• Texas Public Schools Required To Teach Bible Science This Year

    August 17, 2009 11:40 am 24 comments

    Logic has finally prevailed in the Texas Public school system. Legislation now requires the literature of Bible Science to be taught in all public Texas schools and the students will be better for it.

    New state law requires that every school has copies of the Bible for all students, and that the curriculum includes information relating to the Bible.

    The legislation for this measure was first introduced in 2007, with opposition coming from several evolutionary science and atheist parenting groups. Their dissent was not enough to dissuade the majority to go against the best eduction for the state’s children.

    The point of the program is not to indoctrinate students or force them to become Christian. It is simply to educate them about the points of Christianity, its impact on society and how Creationism is a viable alternative to the false principles of evolution and speciation.

    A local social studies teacher, John Keeling from Whitehouse, Texas, had this to say about the new requirements and his students’ perception about the new academic benefit:

    “By the end of the year, what they begin to realize is that it is pervasive. You can’t get away from it. The kids came back and were like ‘It’s everywhere.’” Mr. Keeling continued, “The purpose of a course like this isn’t even really to get kids to believe it per say. It is just to appreciate the profound impact that it has had on our history and on our government.”

    Several schools, such as Keeling’s, had implemented the law since it passed in 2007. The 2009-2010 school year will mark the first year that an entire state will be forced to teach about the Bible.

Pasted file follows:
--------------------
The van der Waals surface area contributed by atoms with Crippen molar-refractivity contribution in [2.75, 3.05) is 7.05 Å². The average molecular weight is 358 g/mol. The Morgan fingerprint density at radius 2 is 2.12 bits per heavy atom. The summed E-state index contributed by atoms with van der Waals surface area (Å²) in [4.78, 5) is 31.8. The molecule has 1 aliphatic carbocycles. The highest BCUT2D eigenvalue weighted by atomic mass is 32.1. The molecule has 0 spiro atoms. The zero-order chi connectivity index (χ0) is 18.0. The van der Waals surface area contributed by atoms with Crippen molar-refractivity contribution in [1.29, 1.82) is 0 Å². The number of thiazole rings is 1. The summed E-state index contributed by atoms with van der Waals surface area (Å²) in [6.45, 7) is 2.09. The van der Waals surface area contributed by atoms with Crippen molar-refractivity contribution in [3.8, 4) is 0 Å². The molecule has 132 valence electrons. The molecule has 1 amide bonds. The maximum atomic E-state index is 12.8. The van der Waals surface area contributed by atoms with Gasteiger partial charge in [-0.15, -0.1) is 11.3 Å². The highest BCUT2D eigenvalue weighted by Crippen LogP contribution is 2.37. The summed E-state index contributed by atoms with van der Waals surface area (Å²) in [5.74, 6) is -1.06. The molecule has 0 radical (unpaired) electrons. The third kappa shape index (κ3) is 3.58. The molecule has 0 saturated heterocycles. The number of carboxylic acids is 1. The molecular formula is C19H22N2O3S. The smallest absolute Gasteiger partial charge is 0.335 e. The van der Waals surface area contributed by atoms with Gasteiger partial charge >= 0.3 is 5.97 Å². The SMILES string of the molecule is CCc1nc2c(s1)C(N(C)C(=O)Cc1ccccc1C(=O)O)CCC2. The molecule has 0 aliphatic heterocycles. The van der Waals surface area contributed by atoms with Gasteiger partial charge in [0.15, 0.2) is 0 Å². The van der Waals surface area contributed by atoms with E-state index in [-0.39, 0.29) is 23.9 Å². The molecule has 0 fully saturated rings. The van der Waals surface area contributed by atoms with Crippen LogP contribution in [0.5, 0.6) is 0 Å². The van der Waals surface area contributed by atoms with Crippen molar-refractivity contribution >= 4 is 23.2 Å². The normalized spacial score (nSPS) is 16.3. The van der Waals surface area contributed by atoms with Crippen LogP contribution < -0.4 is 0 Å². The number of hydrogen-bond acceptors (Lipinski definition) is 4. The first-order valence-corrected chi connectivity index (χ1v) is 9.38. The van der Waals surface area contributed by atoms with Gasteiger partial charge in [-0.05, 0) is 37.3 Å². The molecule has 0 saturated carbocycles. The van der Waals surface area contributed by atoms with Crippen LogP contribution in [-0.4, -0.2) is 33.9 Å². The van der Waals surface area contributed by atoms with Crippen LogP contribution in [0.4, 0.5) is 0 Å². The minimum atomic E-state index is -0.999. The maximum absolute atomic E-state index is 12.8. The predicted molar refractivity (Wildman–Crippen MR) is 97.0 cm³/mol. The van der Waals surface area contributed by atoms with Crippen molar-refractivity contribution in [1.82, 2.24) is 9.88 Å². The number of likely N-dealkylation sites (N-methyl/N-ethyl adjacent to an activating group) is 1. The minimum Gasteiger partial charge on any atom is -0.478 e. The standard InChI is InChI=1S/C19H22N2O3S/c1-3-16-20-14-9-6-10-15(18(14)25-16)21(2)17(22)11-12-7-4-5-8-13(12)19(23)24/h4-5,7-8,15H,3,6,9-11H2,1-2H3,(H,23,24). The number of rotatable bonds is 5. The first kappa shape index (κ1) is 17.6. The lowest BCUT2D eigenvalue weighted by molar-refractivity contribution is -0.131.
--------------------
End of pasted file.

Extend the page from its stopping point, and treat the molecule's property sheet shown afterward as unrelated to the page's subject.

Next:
Residents of East Texas have mixed reactions to the law. In a nation that has already stripped prayer out of school, Christ out of Christmas and forces kids to learn about atheism, Hinduism and secular science, it only seems fair that they gain a moral perspective about their nation’s history and creation of our world.

    Resident Laura Tucker speaks on the sentiment: “‘I think it is a good thing because a lot of kids don’t have that experience, and they already want to take prayer out of school as it is– and you see where our kids are ending up!’”

    Statistically, kids have become more violent and more prone to teenage pregnancy, violence and drug use since prayer and reference to the Bible was barred in most public schools.

    On the counter, many secular atheists and those with suspicious names seem to be against a fair initiative and the law. These people who denounce the laws of peace and equality cite petty, bigoted concerns as grievances.

    “I don’t want anybody teaching their religious beliefs to my child unless they want to send their child to my house and let me teach them my religious views. There is no difference,” said Havis Tatum in an interview with KLTV.com. Such shocking words against a bill that promises to instill morality and values in a failing school system should not part the lips of concerned parents.

    Schools who had not yet enforced this great new addition to curriculum stated their hesitance was due to confusion over the bill’s wording and lack of state funding; excuses.

    But now, by state mandate, every school district must meet the requirements before one student is seated. This is a great day for our nation and a great victory in our road to reestablishing our nation’s Christian heritage and foundation.

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    About The Author
    Pat Heinkel Pat Heinkel is the senior church organist for Shellington Pres., where he also proudly serves as a volunteer firefighter, distinguished lecturer and has the town's (maybe region!) largest collection of Coleoptera. Email Pat

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